To the Editor.
—Vaccination against influenza has proven effective in reducing influenza-related hospitalizations and deaths among high-risk populations. A recent meta-analysis estimated that vaccine efficacy was 50% for reducing hospitalizations among vaccinated individuals during epidemic years.1 Despite these findings, influenza vaccination is underused, with recent estimates suggesting that only 52% of high-risk individuals received vaccinations during the 1993 season.2 In 1995, the Health Care Financing Administration provided the nation's professional review organizations with beneficiary-level data on influenza vaccination.3 Professional review organizations are using this data to develop hospital-, community-, and physician-based projects that will enhance vaccination rates.To evaluate missed opportunities to vaccinate elderly patients, we determined influenza vaccination rates occurring in a cohort of individuals hospitalized during the 1994 vaccination season in Ohio. We used influenza vaccination billing data and information obtained from the dataset containing all Medicare hospitalizations in the state. From October 1 through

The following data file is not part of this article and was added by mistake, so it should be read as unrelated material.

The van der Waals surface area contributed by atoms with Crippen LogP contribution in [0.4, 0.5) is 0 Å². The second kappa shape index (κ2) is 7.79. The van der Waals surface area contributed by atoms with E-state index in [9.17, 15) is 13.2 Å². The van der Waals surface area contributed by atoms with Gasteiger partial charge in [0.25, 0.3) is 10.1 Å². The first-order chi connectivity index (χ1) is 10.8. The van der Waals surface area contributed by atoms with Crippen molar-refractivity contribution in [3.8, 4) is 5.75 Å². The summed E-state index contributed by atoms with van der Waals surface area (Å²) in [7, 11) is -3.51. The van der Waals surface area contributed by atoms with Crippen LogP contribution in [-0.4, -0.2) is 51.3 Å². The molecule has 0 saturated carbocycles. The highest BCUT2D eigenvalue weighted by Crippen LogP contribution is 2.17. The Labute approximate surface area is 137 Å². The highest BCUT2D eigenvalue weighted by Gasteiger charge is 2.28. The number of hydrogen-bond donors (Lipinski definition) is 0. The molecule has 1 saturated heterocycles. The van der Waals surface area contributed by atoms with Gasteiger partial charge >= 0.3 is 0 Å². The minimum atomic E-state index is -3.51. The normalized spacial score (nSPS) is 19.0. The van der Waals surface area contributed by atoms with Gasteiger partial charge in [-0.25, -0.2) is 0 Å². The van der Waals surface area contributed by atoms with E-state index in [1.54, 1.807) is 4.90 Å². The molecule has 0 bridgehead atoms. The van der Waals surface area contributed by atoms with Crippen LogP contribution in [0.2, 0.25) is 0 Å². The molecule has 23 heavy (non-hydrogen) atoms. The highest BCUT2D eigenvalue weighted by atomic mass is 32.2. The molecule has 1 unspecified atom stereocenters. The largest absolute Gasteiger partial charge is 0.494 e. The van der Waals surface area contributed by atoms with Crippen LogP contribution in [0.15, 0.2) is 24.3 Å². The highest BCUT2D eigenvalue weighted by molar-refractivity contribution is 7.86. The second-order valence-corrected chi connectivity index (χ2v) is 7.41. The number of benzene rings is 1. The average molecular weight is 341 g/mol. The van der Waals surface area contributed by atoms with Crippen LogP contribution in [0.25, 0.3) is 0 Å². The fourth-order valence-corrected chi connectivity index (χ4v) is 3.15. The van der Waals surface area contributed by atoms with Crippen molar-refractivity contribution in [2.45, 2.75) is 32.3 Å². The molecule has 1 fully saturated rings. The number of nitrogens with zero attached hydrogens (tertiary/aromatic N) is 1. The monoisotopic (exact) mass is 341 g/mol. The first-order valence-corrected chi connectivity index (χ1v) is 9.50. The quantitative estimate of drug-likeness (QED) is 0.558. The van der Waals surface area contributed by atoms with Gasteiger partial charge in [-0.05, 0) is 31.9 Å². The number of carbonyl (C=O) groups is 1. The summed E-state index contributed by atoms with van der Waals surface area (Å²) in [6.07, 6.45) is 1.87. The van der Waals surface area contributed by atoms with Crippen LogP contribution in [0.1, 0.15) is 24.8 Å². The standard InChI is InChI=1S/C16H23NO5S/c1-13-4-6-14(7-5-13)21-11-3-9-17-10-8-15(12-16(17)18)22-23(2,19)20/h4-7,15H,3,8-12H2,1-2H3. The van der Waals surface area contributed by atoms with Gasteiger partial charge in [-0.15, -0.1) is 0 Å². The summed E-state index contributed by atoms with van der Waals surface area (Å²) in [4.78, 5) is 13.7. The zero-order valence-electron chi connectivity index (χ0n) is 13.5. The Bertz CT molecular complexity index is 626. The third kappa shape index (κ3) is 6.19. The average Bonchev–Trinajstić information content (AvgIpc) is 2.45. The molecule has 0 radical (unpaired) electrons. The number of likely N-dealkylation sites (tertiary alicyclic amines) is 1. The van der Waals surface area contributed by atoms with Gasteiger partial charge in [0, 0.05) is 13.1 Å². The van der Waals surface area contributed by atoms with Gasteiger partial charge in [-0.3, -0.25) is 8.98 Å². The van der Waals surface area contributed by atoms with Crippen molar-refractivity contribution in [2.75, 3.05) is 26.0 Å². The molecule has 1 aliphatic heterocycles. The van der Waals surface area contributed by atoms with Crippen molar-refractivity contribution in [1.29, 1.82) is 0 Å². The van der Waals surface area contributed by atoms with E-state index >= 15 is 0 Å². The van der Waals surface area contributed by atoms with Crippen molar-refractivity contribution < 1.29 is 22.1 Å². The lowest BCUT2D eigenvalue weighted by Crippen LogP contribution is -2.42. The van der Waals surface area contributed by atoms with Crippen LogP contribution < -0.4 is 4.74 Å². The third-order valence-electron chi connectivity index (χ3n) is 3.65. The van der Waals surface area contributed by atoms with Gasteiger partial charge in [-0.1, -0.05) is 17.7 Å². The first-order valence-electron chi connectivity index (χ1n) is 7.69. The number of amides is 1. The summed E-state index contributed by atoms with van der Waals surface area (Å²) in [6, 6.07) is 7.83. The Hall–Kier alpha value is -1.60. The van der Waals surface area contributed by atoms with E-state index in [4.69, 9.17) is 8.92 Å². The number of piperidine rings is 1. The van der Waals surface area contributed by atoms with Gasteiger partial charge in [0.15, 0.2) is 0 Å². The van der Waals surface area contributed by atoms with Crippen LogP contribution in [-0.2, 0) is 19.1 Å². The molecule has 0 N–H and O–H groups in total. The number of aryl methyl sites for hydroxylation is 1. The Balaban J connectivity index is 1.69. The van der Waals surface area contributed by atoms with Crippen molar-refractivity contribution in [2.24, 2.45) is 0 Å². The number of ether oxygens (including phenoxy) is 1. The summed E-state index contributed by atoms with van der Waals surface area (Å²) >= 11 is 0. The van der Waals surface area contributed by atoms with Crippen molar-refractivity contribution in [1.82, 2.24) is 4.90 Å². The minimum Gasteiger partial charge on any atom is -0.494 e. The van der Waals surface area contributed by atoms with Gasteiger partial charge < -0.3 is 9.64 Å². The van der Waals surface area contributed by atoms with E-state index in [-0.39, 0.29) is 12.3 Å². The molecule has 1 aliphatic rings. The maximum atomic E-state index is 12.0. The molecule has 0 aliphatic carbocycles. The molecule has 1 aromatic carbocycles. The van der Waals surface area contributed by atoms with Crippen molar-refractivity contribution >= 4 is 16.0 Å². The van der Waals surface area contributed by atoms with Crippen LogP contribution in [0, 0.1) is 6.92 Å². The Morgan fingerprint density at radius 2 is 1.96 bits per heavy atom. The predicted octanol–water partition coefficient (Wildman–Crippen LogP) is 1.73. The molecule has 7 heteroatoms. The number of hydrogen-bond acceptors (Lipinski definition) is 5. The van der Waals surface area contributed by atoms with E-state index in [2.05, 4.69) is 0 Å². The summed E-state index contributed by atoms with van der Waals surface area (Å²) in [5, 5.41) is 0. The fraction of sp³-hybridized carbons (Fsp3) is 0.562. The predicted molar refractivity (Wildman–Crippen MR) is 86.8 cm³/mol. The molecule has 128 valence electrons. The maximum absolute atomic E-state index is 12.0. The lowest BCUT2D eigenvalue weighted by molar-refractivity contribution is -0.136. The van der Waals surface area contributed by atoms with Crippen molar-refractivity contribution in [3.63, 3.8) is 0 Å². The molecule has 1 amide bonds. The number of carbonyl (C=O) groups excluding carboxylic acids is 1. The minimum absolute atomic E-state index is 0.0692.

Snow R, Fuerst R. Hospital-Based Influenza Vaccination Programs. JAMA. 1996;275(14):1088. doi:10.1001/jama.1996.03530380030026
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